Yep. I still love Italy.
We left Toronto on Wednesday night and had an easy flight into Rome - they did have to suspend service for turbulence early on into the flight and I thought we were in for a bad one but it only lasted a few minutes. There wasn’t much sleep to be had, though EDP did get a bit more than me, but soon enough we were in Rome and on a train heading towards Naples. Once in Naples, we found our hotel, got checked in, freshened up and headed out to see some sights.
With a fairly light day planned since we knew we’d only have the afternoon, we explored wandered down Spaccanapoli, the main street of the old historic city, just a few blocks from our hotel. We started by heading into Gesù Nuovo, a church with a very unique facade. It was originally built as a palace but the Jesuits bought it in the 1580s and kept the stark exterior while transforming the inside to be fairly typical of an old Italian church - marble and gold everywhere. Then, it was on to Complesso Monumentale di Santa Chiara for its cloisters and ancient spa ruins. The cloisters featured lovely walkways surrounding lots of citrus trees. The spa dates back to the first century AD, giving us our first taste of ancient ruins. Then it was on to Cappella Sansevero, where Giuseppe Sanmartino’s Cristo velato sculpture is, which was stunning in its delicate detail. Then it was into a queue to head down to the “secret chamber” where two perfectly preserved human arterial systems are housed. They were just... weird.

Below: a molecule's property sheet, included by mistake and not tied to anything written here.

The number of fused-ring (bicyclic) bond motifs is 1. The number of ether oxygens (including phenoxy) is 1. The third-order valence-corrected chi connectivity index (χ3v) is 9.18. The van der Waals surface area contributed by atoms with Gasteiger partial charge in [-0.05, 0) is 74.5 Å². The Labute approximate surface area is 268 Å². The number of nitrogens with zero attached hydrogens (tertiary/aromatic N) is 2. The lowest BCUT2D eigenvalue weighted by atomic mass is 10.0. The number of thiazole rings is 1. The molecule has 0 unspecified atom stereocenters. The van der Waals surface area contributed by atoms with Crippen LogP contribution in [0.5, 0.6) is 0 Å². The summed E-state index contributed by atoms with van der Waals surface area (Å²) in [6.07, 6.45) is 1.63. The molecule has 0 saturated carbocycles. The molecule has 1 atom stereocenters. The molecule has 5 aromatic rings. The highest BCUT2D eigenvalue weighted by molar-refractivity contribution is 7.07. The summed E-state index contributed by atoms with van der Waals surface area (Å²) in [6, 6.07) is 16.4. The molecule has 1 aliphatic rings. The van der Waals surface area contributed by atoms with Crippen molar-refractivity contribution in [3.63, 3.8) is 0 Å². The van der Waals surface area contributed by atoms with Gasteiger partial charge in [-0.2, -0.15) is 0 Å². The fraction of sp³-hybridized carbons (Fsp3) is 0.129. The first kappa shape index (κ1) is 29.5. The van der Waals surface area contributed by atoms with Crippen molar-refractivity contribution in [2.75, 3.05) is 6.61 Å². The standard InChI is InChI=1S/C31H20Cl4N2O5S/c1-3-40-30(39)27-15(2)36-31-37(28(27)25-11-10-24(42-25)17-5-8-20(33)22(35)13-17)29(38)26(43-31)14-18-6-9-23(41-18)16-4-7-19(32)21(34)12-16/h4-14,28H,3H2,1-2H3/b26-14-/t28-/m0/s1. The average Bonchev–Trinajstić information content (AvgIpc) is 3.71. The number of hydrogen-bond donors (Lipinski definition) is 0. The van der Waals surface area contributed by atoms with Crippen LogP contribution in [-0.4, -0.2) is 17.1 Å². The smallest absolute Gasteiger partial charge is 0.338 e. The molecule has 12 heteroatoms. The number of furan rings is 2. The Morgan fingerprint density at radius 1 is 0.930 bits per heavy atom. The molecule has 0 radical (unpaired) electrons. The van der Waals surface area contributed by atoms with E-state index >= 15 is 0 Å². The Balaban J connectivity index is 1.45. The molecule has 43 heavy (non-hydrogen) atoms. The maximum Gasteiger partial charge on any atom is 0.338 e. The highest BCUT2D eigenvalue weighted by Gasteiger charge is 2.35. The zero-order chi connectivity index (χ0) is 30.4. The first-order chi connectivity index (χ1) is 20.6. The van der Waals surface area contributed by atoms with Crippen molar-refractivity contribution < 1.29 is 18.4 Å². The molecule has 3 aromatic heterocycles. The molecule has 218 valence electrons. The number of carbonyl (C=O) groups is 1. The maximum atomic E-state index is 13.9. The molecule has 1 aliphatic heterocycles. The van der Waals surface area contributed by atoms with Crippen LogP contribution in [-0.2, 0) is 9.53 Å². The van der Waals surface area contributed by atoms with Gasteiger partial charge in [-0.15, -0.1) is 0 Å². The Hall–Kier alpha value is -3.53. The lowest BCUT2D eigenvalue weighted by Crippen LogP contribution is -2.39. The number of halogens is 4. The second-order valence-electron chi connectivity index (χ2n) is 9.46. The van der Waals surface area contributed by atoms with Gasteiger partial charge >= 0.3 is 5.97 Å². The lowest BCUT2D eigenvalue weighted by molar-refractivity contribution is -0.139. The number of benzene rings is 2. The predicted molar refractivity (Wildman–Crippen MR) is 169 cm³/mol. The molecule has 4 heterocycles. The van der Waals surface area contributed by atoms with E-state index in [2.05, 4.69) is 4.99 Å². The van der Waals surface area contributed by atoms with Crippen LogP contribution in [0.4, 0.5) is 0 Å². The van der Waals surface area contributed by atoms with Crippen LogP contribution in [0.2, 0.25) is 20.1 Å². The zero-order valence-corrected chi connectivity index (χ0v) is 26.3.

We did get quite turned around on our way to Capella Sansevero - our map made it feel like things would be much further apart but nope, it was all very close together. So we overshot a little bit but got to see a bit more of the historic city? Once we were done with our sights, it was time for a drink. EDP’s cousin and his girlfriend were also in Naples so we settled onto a patio just as some rain was starting to fall and EDP let them know where we were so they could join us when they were done with their day. We had two very excellent drinks along with some tasty nuts and bread before I could take no more and announced I needed dinner. Derek and Lisa were up for joining us and we soon settled on one of the two pizza places EDP was eager to try out while we were here. One of them, Gino Sorbillo, was only a five minute walk so off we went! And we found it easily enough - because there were approximately 8 million people queued out front. EDP ventured into the crowd to find out the wait and came back with the sad news that it would be at least an hour but probably much longer. So off we went to the other one, L’Antica Pizzeria da Michele. Which also had a massive line out front. But it was only supposed to be a 40 minute wait (faster for takeout but we all agreed we wanted the proper experience) so Lisa and I popped over to a little shop to get some drinks for the wait (proper grown up drinks - not water or juice...) which made the wait go much faster. But it was definitely more than 40 minutes. It was quite late when we got a table but a waiter arrived very quickly to ask for our order - cheese or no cheese. We were unaware there were only two options. If we had, the sign at the drinks place saying you could eat your pizza there if you bought drinks would have been a complete no-brainer. Ah well. Lesson learned. We didn’t have to wait long before four ENORMOUS pizzas were dropped on our table. I guess the advantage of only two items on your menu and a seemingly unlimited demand for them is that you just can just keep rolling them out constantly. So we all dove into our pizzas.